According to a report in the Japan Times, the Japanese Defense Ministry is considering creating “its first ever computer virus… as a defense measure against cyberattacks.”
Sources in the know have apparently told reports that the Defense Ministry is considering thinking of getting private companies to develop the malware by next March. The aim? To “break into a computer system, hoping such a computer virus could work as a deterrent against cyberattacks.”
The malware, a ministry source told the Japan Times, would not be used for pre-emptive attacks but instead used for defensive purposes.
When I read the report, I was unsatisfied by the lack of detail. I wanted to know more. And I had questions… lots of questions.
Perhaps the first and biggest question though is this: do they really mean a “virus”? The general public still throws around the word “virus” a lot, but perhaps don’t know precisely what it means.
A virus is a piece of executable code that can replicate itself, perhaps by injecting itself into other computer programs or an area of your computer which stores code that gets executed.
And the surprising truth today is that most of the malware we see isn’t actually viral at all. Much of the malicious code analysed by security labs takes the form of a Trojan horse (a program which does something malicious you weren’t anticipating, perhaps posing as a harmless program) which don’t have an in-built mechanism for spreading.
So, an attacker might spam out a Trojan horse to their intended target, attached to an email which expertly socially-engineers a recipient into clicking on the file.
Alternatively an unsuspecting user might be duped into clicking on a link to a dangerous website, which silently installs a Trojan onto their PC and opens a backdoor through which hackers can spy upon their victim or steal information and resources.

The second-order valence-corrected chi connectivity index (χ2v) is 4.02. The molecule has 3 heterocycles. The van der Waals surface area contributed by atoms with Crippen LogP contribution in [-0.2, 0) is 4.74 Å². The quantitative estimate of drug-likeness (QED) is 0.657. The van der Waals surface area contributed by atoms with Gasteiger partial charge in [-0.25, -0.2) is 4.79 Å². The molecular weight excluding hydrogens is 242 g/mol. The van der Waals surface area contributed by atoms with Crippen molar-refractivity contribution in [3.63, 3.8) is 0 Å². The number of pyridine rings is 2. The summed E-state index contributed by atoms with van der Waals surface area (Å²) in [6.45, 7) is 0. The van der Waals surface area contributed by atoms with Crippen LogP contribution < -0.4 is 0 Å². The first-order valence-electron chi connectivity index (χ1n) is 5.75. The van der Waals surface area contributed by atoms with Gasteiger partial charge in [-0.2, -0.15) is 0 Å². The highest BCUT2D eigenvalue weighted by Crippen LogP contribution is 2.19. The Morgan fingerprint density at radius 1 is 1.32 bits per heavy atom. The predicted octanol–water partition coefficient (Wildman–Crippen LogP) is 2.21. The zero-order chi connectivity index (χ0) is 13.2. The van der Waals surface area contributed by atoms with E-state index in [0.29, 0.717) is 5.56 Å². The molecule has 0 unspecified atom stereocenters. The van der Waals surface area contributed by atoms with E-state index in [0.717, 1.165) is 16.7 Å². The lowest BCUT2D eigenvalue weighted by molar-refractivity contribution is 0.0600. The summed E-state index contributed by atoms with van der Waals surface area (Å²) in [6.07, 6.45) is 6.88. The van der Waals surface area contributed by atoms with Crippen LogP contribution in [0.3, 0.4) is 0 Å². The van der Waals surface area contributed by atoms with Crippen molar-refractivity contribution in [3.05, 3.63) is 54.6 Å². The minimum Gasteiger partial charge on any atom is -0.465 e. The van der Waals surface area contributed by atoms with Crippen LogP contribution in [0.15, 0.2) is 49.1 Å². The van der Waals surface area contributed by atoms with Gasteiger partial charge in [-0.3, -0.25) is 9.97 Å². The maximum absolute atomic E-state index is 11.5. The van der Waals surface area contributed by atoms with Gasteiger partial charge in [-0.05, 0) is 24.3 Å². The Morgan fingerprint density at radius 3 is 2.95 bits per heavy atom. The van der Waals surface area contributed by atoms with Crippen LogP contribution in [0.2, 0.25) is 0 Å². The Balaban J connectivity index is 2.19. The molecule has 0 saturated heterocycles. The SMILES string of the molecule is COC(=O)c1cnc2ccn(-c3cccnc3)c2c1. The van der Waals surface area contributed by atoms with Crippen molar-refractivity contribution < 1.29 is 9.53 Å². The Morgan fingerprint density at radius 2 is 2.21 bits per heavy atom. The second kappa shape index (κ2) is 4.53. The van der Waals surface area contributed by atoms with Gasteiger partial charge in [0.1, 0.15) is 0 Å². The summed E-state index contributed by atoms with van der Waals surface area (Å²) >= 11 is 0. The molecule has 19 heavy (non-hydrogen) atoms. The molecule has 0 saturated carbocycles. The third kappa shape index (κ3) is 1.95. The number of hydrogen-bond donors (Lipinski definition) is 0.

Viruses have, from time to time, proven very successful – in the past they have infected swathes of files, and large numbers of computers, rapidly spinning out of control.
But this uncontrolled spreading can in itself be a virus’s downfall. That’s because malware doesn’t want to draw attention to itself, because if it’s noticed it might more easily be countered.
But that isn’t the only reason why writing a virus as a defence measure may not be the smartest idea ever.
For instance, if you let loose a self-replicating piece of code to fight your enemies – what are you going to do when it inevitably requires a bug fix? All programs, including malware, can contain unintended bugs which might have negative consequences. If Japan’s defensive virus needs an urgent bugfix when it’s out in the field, would you release another virus to try and catch up with it to apply the patch?
Remember – you cannot guarantee that the system the virus is running on has access to the internet to download an update from there.
And what happens if the bug in the virus means that it misidentifies its intended target and instead runs on an innocent computer? What if the virus accidentally finds itself on the computer of a Japanese business or – just imagine! – a Japanese military system. Can there be confidence that it won’t cause any harm? Even a “good” virus uses system resources such as disk space, memory and CPU. On a critical system such a virus could cause unexpected side effects.
Maybe the boffins in Japan are thinking that a virus could be used for a “good” purpose, such as applying patches to vulnerable computers, servers, and IoT devices that have been hijacked by cybercriminals or an enemy state. They may be imagining a “good virus” that can hop from PC to PC, mopping up infections as it goes.
But again, what do you do when it goes wrong? Could such a virus leave computers in a worse state than they were in the first place? Might a virus spreading to combat a cyberattack prove to be incompatible with some operating systems or – a potentially bigger headache – unable to coexist harmoniously alongside future OS updates.
The truth is that when you release a virus you are taking a big gamble, and it doesn’t just affect you but everyone else in its path.
I suspect that the Japanese don’t need to develop viral code to fight a malware infection. Anything which can be done by viral code can be done “with less headaches” by non-replicating software.
If you want to learn more about the pitfalls of using viruses to fight viruses I can recommend reading a lengthy paper written by veteran anti-virus researcher Vesselin Bontchev entitled “Are ‘Good’ Computer Viruses Still A Bad Idea?”
Although written in the early 1990s, Bontchev’s paper is still valid today and gives many explanations about the potential pitfalls of using malware to fight malware. Things may have changed a lot in the world of cybersecurity in the last 25 years, but the fact that so-called “good” malware can have unintended negative consequences doesn’t seem likely to go away.